Give PBS points for timeliness in airing "Sports for Sale" tonight -- smack in the middle of "March Madness," NCAA basketball tournament time.
"Sports for Sale" is a 90-minute documentary with Bill Moyers about the madness, badness and business of college sports and what Moyers calls the "myth of the student-athlete." It airs at 9 on MPT (Channels 22 and 67).
The report says some things that have needed to be said for a long time.
Moyers asks, for example, what kind of message ABC and ESPN are sending students with the case of basketball coach Jim Valvano.
Valvano was forced to resign last year as coach at North Carolina State for recruiting violations by him and his assistants and admissions of point shaving by players. But no sooner had Valvano stepped down, when he was rewarded with a $900,000 contract to be an "expert" analyst on college basketball.
There is also a segment showing film-maker Spike Lee talking to high school all-stars at a Nike basketball camp. (Lee appears in the Nike commercials with NBA star Michael Jordan.)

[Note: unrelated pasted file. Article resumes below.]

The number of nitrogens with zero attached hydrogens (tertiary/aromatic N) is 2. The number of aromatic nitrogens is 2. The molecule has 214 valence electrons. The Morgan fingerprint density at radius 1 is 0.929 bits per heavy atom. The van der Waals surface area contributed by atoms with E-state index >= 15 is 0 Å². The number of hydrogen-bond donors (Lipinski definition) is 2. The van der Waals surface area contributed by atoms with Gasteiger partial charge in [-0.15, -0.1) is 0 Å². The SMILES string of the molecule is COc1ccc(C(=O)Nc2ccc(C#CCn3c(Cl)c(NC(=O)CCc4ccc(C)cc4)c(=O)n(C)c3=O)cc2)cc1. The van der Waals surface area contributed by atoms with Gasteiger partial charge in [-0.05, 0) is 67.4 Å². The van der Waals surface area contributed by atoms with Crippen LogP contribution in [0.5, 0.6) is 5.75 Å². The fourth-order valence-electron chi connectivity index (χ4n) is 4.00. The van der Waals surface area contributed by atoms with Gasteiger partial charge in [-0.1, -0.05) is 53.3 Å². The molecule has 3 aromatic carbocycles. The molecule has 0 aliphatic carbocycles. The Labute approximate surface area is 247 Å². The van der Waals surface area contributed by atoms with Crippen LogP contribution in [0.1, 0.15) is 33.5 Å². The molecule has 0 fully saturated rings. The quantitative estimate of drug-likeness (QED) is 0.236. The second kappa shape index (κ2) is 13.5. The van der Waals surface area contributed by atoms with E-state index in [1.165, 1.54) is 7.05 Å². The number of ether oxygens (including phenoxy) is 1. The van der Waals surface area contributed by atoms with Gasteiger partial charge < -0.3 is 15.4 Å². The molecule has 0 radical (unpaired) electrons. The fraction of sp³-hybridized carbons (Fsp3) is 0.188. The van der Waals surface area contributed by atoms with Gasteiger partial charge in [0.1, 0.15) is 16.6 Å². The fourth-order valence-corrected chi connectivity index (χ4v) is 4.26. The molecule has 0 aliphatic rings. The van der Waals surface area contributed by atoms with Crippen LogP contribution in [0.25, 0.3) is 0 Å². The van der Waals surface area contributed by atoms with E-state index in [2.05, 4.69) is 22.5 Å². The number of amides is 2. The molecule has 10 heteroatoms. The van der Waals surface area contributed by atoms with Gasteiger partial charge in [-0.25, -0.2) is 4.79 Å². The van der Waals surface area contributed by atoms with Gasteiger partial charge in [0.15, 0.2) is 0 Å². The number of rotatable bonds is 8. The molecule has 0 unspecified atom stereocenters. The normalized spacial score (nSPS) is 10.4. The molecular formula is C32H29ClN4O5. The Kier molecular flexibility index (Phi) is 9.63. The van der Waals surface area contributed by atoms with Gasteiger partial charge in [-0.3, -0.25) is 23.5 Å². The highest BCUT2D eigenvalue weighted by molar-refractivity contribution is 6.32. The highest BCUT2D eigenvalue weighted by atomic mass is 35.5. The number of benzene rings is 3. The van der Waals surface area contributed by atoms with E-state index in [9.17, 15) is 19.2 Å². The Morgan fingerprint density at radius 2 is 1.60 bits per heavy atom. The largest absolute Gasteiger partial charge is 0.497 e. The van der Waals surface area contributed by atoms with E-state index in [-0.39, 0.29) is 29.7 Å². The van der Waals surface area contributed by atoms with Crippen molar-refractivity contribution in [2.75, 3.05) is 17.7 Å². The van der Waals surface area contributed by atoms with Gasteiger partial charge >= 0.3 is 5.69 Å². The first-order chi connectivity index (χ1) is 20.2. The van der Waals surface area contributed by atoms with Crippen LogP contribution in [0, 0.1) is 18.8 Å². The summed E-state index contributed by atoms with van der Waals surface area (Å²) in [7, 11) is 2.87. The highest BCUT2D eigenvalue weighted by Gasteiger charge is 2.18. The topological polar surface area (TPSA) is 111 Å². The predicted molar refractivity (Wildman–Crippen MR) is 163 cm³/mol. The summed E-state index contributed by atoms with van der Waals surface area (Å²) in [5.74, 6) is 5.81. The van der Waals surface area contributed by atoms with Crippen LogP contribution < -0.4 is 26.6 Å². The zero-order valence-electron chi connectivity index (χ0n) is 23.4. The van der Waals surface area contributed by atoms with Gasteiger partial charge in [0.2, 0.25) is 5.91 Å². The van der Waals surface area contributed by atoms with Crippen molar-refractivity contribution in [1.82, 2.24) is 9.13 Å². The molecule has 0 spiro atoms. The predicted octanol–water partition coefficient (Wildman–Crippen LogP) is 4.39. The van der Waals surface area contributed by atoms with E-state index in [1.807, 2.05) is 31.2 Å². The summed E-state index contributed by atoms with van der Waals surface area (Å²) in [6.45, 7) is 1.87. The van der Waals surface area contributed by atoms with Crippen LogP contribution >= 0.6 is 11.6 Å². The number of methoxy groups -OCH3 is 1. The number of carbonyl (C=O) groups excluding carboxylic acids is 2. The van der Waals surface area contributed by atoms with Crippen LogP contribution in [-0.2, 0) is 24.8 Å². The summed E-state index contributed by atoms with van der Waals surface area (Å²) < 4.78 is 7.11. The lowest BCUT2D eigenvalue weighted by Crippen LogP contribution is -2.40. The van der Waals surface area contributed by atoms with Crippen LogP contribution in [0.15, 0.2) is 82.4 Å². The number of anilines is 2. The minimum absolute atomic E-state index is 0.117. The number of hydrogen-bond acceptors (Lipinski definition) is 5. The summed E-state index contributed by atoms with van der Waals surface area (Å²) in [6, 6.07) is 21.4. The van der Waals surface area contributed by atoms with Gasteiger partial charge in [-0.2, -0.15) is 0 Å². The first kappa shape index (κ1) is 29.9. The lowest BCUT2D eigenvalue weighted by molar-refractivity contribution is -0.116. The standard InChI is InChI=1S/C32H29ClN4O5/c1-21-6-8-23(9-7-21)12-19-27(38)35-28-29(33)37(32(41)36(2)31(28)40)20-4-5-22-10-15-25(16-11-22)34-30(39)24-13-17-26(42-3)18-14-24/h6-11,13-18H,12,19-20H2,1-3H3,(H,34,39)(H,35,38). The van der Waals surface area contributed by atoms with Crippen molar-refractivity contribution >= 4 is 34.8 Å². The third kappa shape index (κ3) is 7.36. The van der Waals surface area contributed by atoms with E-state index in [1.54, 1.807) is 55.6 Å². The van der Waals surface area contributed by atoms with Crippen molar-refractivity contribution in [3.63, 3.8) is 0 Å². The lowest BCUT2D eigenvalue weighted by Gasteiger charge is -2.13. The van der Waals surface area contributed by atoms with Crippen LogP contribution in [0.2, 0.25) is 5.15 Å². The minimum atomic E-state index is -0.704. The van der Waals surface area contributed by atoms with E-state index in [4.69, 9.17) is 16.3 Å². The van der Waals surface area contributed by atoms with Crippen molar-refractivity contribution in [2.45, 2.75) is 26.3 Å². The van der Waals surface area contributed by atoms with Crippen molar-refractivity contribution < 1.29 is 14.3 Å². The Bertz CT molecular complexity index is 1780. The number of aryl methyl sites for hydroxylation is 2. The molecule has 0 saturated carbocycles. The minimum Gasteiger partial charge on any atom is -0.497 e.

"The whole thing [college sports] revolves around money," Lee says. "When you can't help them make money, you're out of here." Lee also tosses out an on-the-money analysis of racist thinking by some television analysts who continually praise the "work ethic" of white players, but suggest basketball skills come naturally to black athletes.
The report is generally at its best when it connects the dots between television and community values and TV money and added pressure to win.
That's the good news about "Sports for Sale."
The bad news is that it drifts all over the place and offers little in-depth reporting.
Much time is spent, for example, at Southern Methodist University in Dallas, a school that suffered the NCAA death penalty of a year without football for violations that included paying players.
Moyers & Co. swallow the entire public relations peanut SMU is selling to campus visitors these days about how it is going to run a model program. But they fail to report a growing controversy within the SMU community about what "clean" means and whether they want a clean program if that means a losing one.
This is not great public affairs television. It needed at least one scene of greater focus and emotion for that. Maybe it could have been a scene in which Moyers got an athlete, the athlete's parents, teachers and coach all in one room. Then Moyers could have asked the student-athlete to read from a book. And we could have seen what the student-athlete learned or did not learn at school and how all the people involved felt about that.
Tonight's documentary will be followed by a 30-minute live discussion focusing on a Knight Foundation report on collegiate athletics scheduled to be released today.